Noun
Almost 200 species of birds have been seen in high-walled Ramsey Canyon, a lush defile in the Huachuca Mountains south of Sierra Vista that's managed by the Nature Conservancy. Roger Naylor, The Arizona Republic, 21 Mar. 2022 Between Evergreen and Conifer Maxwell Creek slides north through a trailside defile, trembles through boulders in watery segments, and slips over black granite blocks in shimmery sheets at Maxwell Falls. Danika Worthington, The Know, 19 June 2020 The 27-year-old Woodbridge man was arrested and charged with abduction with intent to defile and burglary. Ria Manglapus And Lisa M. Bolton, Washington Post, 30 Oct. 2019 Rather than simple abduction, Fairfax prosecutors charged Hughes with abduction with intent to defile, which carried a possible maximum sentence of life in prison. Tom Jackman, Washington Post, 10 Dec. 2019 The easier higher slopes gave way below the timberline to defiles lined with tree roots and narrow ravines. Simon Akam, Outside Online, 27 Nov. 2019 From the open valley of the Río Chaschuil, the road suddenly plunged into narrow defiles where the rock was blushed with surreal mineral colors—crimson, verdigris, malachite, violet. Stanley Stewart, Condé Nast Traveler, 22 Aug. 2019 The path traces a gentle stream into a narrow defile framed by soaring cliffs. Roger Naylor, azcentral, 13 July 2018 The path traces a gentle stream into a narrow defile framed by soaring cliffs. Roger Naylor, azcentral, 13 July 2018 See More

These example sentences are selected automatically from various online news sources to reflect current usage of the word 'defile.' Views expressed in the examples do not represent the opinion of Merriam-Webster or its editors. Send us feedback.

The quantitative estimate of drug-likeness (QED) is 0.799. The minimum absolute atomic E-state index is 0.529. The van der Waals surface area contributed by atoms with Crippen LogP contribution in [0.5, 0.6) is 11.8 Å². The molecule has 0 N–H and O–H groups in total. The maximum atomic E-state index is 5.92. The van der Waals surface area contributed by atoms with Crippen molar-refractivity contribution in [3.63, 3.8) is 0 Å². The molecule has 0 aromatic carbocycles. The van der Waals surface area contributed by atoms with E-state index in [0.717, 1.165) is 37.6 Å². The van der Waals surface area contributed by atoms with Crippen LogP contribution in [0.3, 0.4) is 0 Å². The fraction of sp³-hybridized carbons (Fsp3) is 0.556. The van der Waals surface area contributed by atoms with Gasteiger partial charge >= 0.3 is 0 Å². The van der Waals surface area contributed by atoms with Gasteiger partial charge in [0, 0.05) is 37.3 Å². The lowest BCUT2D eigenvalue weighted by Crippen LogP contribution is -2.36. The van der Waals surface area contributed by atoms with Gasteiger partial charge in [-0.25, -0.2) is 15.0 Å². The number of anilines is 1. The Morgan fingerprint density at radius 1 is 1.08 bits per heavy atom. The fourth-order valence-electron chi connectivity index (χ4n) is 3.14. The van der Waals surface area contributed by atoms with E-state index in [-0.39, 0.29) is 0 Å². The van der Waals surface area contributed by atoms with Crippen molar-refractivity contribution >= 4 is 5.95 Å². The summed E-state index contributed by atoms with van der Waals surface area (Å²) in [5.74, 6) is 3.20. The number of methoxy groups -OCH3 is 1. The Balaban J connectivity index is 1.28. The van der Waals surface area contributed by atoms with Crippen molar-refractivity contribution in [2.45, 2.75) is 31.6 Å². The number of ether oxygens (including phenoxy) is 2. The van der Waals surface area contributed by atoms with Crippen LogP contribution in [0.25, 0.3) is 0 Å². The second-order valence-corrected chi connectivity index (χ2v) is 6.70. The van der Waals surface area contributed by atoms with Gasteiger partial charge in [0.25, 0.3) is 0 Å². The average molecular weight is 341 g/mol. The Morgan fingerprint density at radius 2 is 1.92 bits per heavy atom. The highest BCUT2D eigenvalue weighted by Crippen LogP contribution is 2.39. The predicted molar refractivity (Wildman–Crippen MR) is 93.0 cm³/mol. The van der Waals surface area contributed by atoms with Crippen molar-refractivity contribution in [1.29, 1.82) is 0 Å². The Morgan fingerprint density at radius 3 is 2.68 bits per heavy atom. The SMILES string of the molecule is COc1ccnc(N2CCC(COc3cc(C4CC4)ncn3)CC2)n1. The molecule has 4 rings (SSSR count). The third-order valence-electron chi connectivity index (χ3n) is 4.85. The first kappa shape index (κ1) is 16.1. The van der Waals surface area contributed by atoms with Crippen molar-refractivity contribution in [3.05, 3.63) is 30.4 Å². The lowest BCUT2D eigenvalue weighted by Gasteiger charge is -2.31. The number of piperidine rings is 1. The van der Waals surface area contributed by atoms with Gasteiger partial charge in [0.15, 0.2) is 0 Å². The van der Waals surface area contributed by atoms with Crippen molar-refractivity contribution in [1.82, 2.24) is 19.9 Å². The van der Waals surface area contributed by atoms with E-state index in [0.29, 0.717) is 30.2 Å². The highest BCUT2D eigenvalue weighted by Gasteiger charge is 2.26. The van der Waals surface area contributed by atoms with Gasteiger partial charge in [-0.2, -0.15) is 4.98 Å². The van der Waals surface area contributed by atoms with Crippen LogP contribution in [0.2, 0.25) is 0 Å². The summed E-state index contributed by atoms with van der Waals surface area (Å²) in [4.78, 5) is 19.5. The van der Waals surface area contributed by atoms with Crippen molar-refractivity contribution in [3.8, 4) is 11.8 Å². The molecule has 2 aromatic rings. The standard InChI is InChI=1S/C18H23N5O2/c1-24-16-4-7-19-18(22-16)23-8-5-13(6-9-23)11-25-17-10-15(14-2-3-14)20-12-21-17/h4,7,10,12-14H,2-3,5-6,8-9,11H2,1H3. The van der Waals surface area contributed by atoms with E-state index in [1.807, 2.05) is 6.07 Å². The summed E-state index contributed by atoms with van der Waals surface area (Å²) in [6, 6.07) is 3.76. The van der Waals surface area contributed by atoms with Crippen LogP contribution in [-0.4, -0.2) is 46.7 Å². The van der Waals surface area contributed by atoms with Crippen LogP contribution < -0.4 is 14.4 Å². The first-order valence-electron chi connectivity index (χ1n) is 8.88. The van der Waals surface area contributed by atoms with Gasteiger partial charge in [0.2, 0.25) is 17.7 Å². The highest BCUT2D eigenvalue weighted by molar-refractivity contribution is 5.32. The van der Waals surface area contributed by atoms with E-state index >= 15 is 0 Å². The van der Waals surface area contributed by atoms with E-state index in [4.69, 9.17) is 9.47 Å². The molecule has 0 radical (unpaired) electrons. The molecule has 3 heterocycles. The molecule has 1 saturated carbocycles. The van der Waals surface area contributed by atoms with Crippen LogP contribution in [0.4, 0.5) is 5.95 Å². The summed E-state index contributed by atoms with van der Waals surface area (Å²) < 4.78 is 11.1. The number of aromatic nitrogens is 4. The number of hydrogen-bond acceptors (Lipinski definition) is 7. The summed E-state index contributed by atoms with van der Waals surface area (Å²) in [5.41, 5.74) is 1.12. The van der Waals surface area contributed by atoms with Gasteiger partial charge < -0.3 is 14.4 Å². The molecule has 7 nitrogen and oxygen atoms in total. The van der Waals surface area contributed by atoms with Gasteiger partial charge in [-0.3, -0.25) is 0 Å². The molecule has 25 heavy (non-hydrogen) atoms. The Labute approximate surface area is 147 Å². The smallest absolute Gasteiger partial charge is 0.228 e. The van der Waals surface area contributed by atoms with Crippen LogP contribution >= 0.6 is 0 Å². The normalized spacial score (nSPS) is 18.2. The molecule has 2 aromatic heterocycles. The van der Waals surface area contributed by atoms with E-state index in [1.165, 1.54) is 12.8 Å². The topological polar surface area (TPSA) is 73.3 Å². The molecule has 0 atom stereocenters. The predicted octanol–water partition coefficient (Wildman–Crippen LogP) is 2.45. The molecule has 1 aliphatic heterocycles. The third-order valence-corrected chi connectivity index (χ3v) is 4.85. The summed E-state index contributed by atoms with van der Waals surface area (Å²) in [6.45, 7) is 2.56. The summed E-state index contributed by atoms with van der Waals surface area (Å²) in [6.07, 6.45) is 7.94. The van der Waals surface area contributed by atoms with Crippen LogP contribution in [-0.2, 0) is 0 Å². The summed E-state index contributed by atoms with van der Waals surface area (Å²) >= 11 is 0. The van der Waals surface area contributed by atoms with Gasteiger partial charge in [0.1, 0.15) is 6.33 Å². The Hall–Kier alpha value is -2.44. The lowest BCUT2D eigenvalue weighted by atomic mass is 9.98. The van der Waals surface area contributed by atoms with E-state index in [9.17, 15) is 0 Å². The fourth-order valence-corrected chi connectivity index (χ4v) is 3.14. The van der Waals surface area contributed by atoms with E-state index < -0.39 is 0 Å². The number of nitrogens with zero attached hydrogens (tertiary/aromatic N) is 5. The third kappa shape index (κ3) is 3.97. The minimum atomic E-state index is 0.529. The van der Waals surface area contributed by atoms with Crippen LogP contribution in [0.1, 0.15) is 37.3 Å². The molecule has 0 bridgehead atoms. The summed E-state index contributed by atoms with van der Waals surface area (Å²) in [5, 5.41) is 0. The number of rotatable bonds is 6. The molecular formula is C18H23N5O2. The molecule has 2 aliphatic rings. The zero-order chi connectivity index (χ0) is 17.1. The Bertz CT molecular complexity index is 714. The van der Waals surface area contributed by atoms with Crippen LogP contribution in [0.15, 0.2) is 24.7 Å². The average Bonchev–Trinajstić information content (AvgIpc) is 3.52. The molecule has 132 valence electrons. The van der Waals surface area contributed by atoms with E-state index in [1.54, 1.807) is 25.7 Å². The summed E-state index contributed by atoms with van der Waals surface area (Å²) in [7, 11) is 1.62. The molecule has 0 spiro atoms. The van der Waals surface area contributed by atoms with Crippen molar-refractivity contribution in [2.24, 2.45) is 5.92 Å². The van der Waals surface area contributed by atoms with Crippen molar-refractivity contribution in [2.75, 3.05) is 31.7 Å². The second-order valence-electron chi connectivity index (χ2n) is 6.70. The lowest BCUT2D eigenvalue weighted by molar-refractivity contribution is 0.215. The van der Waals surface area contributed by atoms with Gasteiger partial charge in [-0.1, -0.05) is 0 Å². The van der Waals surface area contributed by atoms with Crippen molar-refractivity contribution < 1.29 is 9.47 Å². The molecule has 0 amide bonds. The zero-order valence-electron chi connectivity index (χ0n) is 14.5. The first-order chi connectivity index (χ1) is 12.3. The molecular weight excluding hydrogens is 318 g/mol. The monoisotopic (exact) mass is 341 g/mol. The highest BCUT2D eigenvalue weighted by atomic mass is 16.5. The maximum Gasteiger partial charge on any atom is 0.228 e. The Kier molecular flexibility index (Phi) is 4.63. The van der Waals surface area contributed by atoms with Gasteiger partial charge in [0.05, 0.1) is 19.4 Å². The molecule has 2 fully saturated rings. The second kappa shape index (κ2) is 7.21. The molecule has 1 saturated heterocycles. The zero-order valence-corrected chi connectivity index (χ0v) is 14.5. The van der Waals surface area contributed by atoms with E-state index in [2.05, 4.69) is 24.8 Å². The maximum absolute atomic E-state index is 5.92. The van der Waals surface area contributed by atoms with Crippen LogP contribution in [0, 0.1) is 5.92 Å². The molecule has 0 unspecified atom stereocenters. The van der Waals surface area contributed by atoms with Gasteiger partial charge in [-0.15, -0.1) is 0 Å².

Word History

Etymology

Verb (1)

Middle English, alteration (influenced by filen to defile, from Old English fȳlan) of defoilen to trample, defile, from Anglo-French defoiller, defuler, to trample, from de- + fuller, foller to trample, literally, to full — more at full

Noun

French défilé, from past participle of défiler — see defile entry 3

Verb (2)

French défiler, from dé- de- + filer to move in a column — more at file

First Known Use

Verb (1)

15th century, in the meaning defined above

Noun

1685, in the meaning defined above

Verb (2)

1705, in the meaning defined above

Time Traveler
The first known use of defile was in the 15th century

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Dictionary Entries Near defile

Cite this Entry

“Defile.” Merriam-Webster.com Dictionary, Merriam-Webster, https://www.merriam-webster.com/dictionary/defile. Accessed 4 Dec. 2022.

Kids Definition

defile 1 of 2

verb

de·​file di-ˈfī(ə)l How to pronounce defile (audio)
defiled; defiling
1
: to make filthy : dirty
stored grain defiled by rats
2
: to corrupt the purity or perfection of
defile buildings with posters
3
: desecrate
a shrine defiled by the invaders
4
: dishonor entry 2 sense 1
defiled our good name
defilement noun
defiler noun

defile

2 of 2

noun

: a narrow passage or gorge

Legal Definition

defile

transitive verb

de·​file di-ˈfīl How to pronounce defile (audio)
defiled; defiling
: to dishonor by physical acts (as trampling, dirtying, or mutilating)
defiling the flag
defilement noun
defiler noun

More from Merriam-Webster on defile